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Duodenal atresia

Duodenal atresia occurs in the duodenum and causes a blockage. The duodenum is the bowel adjoining the stomach. Atresia means gap. Occasionally there may not be a complete atresia but a partial narrowing (stenosis) instead.

Duodenal atresia can be diagnosed on a ultrasound scan antenatally. This is a rare condition, the incidence is thought to be around 1 in 10,000 births. There is no known cause for this, but it is believed to have occurred sometime during the early weeks of pregnancy.

Natalie’s Story born with Duodenal Atresia

The diagnosis is made by seeing two fluid filled areas in the baby’s abdomen which are the dilated stomach and duodenum. This is referred to as the ‘double bubble’ of duodenal atresia. This may have been detected on an antenatal scan or may not be detected until after the delivery when the baby starts to vomit.

Duodenal atresia can result in an increase in the amniotic fluid around the baby (known as polyhydramnios) which may lead to an early delivery.

Duodenal atresia can be associated with other abnormalities. Approximately one third of babies with duodenal atresia have a chromosomal condition known as Down’s Syndrome and it is possible to test for this antenatally. This will be discussed with you by the team caring for you during your pregnancy. Other investigations may be necessary after the baby is born.

She was born with Duodenal Atresia, had surgery 1 day old. She was sent home from nicu after 10 days. We were home sept 10,2019… and actually this day today a year ago I took her back to the ER because she wasn’t handling bottles… she went from 2 ounces every 3-4 hour to almost half ounce every 5 excessive throwing up… they checked her surgery site kept saying everything was scone just reflux. They gave me the option to stay over night for observation because I wanted them to see her vomit. I stayed. The tech came in and did her routine and we found she was hypothermia and everything changed instantly.

We administer 5 attempt spinal never got and spinal fluid to send for culture so easily booked a 21 day stay for iv meds. She was only 3 weeks old. So they wrote me off and thought I brought her for hypothermia not the throwing up multiple times during our stay. I kind of gave up fighting and said I’ll just handle shit out patient because you guys aren’t going to help me inpatient.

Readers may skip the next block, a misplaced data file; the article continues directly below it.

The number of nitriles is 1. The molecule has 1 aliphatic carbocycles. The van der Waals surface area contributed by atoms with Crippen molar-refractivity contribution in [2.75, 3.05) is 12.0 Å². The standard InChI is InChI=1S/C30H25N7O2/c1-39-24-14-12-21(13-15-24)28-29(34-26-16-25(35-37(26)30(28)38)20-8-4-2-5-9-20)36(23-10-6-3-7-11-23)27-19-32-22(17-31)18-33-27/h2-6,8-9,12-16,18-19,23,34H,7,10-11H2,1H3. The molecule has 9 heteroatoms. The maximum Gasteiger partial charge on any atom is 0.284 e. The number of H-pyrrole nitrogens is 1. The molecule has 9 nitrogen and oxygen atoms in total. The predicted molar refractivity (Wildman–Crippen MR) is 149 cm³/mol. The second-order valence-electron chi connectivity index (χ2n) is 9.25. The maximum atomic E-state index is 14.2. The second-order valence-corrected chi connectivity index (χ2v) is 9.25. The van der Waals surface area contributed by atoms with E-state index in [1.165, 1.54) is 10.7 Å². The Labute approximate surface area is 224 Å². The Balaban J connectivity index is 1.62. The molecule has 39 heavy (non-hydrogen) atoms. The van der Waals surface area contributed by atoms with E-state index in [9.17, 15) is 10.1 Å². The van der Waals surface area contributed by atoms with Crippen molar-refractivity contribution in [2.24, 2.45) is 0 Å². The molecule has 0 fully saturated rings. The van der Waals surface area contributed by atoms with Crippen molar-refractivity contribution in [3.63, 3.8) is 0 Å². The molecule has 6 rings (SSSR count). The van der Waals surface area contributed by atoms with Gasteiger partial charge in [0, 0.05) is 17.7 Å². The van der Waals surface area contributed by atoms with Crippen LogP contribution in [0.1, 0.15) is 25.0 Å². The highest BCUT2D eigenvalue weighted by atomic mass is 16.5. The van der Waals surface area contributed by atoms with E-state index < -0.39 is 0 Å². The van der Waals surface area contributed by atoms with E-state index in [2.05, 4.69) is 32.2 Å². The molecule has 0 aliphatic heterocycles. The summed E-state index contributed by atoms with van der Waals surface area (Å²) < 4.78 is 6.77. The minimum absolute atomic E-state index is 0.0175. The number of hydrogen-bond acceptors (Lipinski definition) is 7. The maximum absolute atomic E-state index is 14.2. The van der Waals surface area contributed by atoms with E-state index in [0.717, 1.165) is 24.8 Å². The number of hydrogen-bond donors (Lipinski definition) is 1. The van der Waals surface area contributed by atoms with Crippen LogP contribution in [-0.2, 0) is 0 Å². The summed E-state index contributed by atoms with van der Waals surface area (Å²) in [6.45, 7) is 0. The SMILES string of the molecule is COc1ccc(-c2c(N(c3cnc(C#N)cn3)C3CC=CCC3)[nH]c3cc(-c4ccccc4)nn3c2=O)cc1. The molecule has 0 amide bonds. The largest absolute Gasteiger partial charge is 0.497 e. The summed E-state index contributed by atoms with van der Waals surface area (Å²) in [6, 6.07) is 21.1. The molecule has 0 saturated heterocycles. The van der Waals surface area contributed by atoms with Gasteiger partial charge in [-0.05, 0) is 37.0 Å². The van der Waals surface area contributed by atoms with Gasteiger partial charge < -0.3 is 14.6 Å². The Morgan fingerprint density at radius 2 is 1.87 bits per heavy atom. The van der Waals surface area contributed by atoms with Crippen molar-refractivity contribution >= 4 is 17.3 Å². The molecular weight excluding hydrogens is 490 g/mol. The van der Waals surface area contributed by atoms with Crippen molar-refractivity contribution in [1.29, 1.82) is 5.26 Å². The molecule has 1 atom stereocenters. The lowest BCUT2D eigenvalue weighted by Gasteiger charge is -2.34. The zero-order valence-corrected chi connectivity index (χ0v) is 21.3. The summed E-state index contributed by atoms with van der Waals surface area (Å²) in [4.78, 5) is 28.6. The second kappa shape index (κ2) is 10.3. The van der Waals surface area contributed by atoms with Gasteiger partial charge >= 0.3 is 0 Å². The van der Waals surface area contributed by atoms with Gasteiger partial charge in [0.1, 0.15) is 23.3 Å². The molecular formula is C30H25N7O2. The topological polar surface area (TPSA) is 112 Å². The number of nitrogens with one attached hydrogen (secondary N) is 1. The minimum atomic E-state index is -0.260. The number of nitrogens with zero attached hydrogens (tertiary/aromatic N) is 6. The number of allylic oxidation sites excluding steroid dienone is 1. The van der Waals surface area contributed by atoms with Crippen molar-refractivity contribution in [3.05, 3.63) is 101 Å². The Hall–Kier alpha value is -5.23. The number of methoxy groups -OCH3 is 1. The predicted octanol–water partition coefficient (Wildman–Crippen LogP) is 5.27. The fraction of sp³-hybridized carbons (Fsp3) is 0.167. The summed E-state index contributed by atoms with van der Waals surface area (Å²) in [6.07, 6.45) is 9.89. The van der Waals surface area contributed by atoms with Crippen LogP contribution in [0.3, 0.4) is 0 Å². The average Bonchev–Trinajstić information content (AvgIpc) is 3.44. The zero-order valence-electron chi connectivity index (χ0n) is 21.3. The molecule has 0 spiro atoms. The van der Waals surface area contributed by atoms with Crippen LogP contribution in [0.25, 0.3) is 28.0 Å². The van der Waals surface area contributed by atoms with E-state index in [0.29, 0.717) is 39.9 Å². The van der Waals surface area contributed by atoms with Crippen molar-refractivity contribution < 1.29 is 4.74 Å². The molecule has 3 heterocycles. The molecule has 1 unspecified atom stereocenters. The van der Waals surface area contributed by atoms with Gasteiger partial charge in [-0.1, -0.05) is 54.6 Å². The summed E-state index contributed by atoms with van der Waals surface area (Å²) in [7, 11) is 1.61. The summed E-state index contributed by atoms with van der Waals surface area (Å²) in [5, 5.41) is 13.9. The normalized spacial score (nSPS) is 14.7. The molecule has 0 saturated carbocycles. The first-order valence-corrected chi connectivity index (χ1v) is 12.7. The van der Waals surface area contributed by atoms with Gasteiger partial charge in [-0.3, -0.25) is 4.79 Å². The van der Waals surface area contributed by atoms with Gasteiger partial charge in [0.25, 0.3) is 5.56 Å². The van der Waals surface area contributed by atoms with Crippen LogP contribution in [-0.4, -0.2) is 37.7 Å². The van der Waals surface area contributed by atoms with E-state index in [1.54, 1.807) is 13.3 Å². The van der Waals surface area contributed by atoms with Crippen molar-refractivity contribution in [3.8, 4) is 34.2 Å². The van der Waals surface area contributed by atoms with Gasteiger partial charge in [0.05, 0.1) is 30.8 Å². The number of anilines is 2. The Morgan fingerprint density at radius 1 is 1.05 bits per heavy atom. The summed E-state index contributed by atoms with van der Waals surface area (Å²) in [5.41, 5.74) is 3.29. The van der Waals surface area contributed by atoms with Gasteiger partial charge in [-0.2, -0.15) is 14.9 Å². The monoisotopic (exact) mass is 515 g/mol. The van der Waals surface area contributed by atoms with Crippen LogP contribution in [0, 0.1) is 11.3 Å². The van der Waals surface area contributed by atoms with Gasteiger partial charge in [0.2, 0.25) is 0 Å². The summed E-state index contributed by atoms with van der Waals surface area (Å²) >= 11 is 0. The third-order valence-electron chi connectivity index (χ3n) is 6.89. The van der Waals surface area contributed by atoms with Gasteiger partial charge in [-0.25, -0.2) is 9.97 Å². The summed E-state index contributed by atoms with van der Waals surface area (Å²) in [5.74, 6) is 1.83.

We ended up back 4 days later she had loss 1 pound within our discharge to coming back. Again they kept telling me she was fine I said how come she was fine with a feeding tube but not with a bottle. So I ended up taking her AMA out of this hospital and drove to the next best. We ended up staying for 2.5 weeks there

They let her stay on NG because they had no idea what was going on but she was only 7 pounds at 3.5 months old they wanted her to grow and get stronger without surgery again. We went home November 4,2019. She was great 23ml per hour 24 hours day. We started in December having issues, pooping like excessively 12 plus times a day. Did a whole culture of poops 8 containers, nothing was wrong it smelled horrible…

Fast forward come February.. I said look something’s got to give let move to the next step a g tube please. We got on the list covid hit pushed us back a month…Her not handling feeds was a roller coaster I’d called it. At the very top she was completely miserable throwing up, then the next day she was coming down and evening out for say 2 days then it started back climbing again with issues… this has been her most common pattern. Every few days she’s at her worse( builds up)

They did ear tubes, g tube and her gi doc did a gi scope and push contrast in and it instantly pushed back out towards her throat…. which he pushed the scope farther we found
Proximel jujunel obstruction from adhesions. Her bowel was basically kinked.

Duodenal atresia Facebook Group

I had a fairly hard pregnancy and was never actually diagnosed with polyhydramnios even though my fluid levels were extremely high. I had multiple ultrasounds and no one had ever noticed an issue with the baby. My water broke at 35 weeks and luckily I had to deliver at a different hospital than originally planned.

Not only was Brody a preemie born at 35 weeks, but after being observed in the nicu for a the first 12 hours he was then diagnosed with complete duodenal atresia, which means his stomach and intestines didn’t connect.

He had surgery less than two days after birth to correct it. He was in the nicu for about a month. He had a few setbacks at first and had to be intubated and they were concerned about seizures. As days went on he was doing better and they attributed his breathing issues to being a preemie, but then he started having issues with his pic line so they had to take it out and give him another.

Finally his incision was healing great and he was stable enough for us to hold him and that was the best day of our lives! Brody was able to eat food by the second week after surgery. The Dr’s we’re going to feed him through a NG tube, but the day before he was supposed to be fed he pulled it out.

They decided to let him be bottle fed and see how he did and if they needed to put a new tube in they would have. Luckily Brody took the bottle with ease and I was even able to give him his first! Once he got the hang of eating we were able to leave! While Brody being in the NICU was the hardest thing we have ever gone through looking at him today you would never know he had any major issues. He still has issues gaining weight, but he is your average 2 year old.